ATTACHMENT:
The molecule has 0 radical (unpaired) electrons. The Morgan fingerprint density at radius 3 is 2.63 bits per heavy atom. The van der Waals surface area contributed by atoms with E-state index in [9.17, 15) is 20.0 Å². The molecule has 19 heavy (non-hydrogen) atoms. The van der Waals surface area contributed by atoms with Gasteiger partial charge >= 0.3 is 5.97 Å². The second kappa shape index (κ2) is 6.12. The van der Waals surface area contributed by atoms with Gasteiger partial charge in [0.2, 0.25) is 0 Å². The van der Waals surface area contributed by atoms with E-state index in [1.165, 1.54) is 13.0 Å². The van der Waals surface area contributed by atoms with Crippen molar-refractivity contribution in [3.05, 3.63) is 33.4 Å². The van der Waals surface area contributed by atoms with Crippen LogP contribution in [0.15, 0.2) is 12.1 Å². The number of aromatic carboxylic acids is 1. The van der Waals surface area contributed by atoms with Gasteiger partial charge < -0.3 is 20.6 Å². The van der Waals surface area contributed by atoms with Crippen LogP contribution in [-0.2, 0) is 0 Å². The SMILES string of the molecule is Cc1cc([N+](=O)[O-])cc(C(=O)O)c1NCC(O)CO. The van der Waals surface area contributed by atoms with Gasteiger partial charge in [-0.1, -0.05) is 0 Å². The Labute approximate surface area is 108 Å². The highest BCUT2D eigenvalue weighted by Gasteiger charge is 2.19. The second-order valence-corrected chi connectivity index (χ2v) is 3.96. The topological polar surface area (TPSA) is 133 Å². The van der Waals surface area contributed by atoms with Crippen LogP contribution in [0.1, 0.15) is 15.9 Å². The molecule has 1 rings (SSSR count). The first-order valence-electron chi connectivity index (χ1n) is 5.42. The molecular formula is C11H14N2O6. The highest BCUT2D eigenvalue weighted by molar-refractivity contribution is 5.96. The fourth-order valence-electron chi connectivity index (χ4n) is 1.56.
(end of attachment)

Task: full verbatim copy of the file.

The molecule has 0 radical (unpaired) electrons. The Morgan fingerprint density at radius 3 is 2.63 bits per heavy atom. The van der Waals surface area contributed by atoms with E-state index in [9.17, 15) is 20.0 Å². The molecule has 19 heavy (non-hydrogen) atoms. The van der Waals surface area contributed by atoms with Gasteiger partial charge >= 0.3 is 5.97 Å². The second kappa shape index (κ2) is 6.12. The van der Waals surface area contributed by atoms with Gasteiger partial charge in [0.2, 0.25) is 0 Å². The van der Waals surface area contributed by atoms with E-state index in [1.165, 1.54) is 13.0 Å². The van der Waals surface area contributed by atoms with Crippen molar-refractivity contribution in [3.05, 3.63) is 33.4 Å². The van der Waals surface area contributed by atoms with Crippen LogP contribution in [0.15, 0.2) is 12.1 Å². The number of aromatic carboxylic acids is 1. The van der Waals surface area contributed by atoms with Gasteiger partial charge < -0.3 is 20.6 Å². The van der Waals surface area contributed by atoms with Crippen LogP contribution in [-0.2, 0) is 0 Å². The SMILES string of the molecule is Cc1cc([N+](=O)[O-])cc(C(=O)O)c1NCC(O)CO. The van der Waals surface area contributed by atoms with Gasteiger partial charge in [-0.1, -0.05) is 0 Å². The Labute approximate surface area is 108 Å². The highest BCUT2D eigenvalue weighted by Gasteiger charge is 2.19. The second-order valence-corrected chi connectivity index (χ2v) is 3.96. The topological polar surface area (TPSA) is 133 Å². The van der Waals surface area contributed by atoms with Crippen LogP contribution in [0.1, 0.15) is 15.9 Å². The molecule has 1 rings (SSSR count). The first-order valence-electron chi connectivity index (χ1n) is 5.42. The molecular formula is C11H14N2O6. The highest BCUT2D eigenvalue weighted by molar-refractivity contribution is 5.96. The fourth-order valence-electron chi connectivity index (χ4n) is 1.56.